LOVD (Leiden Open Variation Database)LOVD - Leiden Open Variation Database
LOVD (Leiden Open Variation Database)LOVD 3.0 shared installation
BioMutasearch RASSF6
DgiDB (Drug Gene Interaction Database)RASSF6
DoCM (Curated mutations)RASSF6 (select the gene name)
CIViC (Clinical Interpretations of Variants in Cancer)RASSF6 (select a term)
intoGenRASSF6
NCG5 (London)RASSF6
Cancer3DRASSF6(select the gene name)
Impact of mutations[PolyPhen2] [SIFT Human Coding SNP] [Buck Institute : MutDB] [Mutation Assessor] [Mutanalyser]
Diseases
OMIM612620   
Orphanet
MedgenRASSF6
Genetic Testing Registry RASSF6
NextProtQ6ZTQ3 [Medical]
TSGene166824
GENETestsRASSF6
Target ValidationRASSF6
Huge Navigator RASSF6 [HugePedia]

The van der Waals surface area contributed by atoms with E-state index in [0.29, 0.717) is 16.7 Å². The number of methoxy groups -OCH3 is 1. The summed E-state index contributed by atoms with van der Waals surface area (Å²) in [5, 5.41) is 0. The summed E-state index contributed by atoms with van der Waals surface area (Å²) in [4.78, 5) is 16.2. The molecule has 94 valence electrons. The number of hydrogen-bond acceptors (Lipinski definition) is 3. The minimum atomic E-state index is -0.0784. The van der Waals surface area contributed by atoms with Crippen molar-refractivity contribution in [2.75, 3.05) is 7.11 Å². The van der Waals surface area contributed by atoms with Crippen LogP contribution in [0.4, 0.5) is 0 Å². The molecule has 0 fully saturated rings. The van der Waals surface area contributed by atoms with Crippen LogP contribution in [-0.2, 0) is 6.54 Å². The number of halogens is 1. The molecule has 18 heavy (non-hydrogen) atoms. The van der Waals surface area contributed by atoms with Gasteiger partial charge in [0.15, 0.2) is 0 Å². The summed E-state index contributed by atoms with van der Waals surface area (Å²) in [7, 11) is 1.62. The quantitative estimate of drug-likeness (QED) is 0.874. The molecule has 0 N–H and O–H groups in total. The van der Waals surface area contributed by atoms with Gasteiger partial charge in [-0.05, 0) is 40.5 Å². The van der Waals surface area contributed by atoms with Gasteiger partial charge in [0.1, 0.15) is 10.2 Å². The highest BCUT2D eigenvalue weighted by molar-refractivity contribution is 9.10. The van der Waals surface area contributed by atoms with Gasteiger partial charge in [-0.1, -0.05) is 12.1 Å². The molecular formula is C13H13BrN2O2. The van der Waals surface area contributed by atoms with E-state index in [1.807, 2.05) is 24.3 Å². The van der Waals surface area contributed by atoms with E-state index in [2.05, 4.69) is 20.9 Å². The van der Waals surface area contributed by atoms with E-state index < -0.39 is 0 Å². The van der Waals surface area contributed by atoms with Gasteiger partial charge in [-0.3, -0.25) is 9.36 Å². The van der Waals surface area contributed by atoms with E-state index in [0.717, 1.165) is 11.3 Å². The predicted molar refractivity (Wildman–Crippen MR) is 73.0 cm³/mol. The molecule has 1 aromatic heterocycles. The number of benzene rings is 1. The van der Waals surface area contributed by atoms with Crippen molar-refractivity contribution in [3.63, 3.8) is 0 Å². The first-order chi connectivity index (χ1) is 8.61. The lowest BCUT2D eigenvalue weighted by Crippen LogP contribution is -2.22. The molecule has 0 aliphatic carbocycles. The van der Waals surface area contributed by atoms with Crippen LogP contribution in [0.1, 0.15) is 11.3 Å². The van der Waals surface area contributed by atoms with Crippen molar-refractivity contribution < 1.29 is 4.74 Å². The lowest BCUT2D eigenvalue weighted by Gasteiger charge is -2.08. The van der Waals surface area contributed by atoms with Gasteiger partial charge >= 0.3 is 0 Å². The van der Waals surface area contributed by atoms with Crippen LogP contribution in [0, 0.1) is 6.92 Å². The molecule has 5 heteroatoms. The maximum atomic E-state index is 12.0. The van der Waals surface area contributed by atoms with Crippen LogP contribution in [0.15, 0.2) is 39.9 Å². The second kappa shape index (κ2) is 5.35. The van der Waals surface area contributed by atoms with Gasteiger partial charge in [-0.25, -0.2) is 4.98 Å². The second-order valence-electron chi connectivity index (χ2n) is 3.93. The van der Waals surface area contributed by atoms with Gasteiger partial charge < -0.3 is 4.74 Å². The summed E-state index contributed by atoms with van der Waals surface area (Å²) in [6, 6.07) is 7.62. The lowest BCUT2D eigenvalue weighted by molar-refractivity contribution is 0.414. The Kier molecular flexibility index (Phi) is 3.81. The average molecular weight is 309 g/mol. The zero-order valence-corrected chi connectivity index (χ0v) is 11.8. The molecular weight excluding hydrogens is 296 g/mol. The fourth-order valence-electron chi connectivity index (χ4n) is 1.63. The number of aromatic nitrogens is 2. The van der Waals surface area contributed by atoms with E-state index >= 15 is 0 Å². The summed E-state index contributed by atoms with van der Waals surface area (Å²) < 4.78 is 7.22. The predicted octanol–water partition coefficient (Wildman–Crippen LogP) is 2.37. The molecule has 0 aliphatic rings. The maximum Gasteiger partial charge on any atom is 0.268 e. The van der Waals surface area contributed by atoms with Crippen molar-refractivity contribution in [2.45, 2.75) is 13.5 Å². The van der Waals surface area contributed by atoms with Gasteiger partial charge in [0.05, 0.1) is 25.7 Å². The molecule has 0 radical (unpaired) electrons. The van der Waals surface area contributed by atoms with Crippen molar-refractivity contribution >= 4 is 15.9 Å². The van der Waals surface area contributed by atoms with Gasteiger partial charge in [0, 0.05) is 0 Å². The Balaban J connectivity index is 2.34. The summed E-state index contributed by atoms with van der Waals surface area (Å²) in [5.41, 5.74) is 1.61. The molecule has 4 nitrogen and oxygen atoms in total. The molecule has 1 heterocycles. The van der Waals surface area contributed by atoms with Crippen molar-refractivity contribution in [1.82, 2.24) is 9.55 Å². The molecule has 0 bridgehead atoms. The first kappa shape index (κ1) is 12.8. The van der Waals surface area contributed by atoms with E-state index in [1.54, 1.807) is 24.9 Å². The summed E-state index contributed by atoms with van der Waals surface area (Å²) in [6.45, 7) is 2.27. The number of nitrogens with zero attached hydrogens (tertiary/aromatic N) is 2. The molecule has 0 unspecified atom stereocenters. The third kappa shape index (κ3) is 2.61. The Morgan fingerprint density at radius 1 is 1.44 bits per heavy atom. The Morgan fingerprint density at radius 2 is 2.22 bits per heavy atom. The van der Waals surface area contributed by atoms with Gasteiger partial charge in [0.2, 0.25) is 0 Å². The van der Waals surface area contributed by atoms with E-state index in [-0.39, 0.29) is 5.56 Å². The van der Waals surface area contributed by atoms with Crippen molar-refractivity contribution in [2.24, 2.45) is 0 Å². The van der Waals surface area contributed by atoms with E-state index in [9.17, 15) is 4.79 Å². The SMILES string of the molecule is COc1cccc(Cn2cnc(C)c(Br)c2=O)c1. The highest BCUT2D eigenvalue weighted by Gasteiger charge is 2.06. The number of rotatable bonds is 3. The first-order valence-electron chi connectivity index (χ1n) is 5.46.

snp3D : Map Gene to Disease166824
BioCentury BCIQRASSF6
ClinGenRASSF6
Clinical trials, drugs, therapy
Chemical/Protein Interactions : CTD166824
Chemical/Pharm GKB GenePA134900075
Clinical trialRASSF6
Miscellaneous
canSAR (ICR)RASSF6 (select the gene name)
Probes
Litterature
PubMed23 Pubmed reference(s) in Entrez
GeneRIFsGene References Into Functions (Entrez)
CoreMineRASSF6
EVEXRASSF6
GoPubMedRASSF6
iHOPRASSF6
REVIEW articlesautomatic search in PubMed
Last year publication{8/A>automatic search in PubMed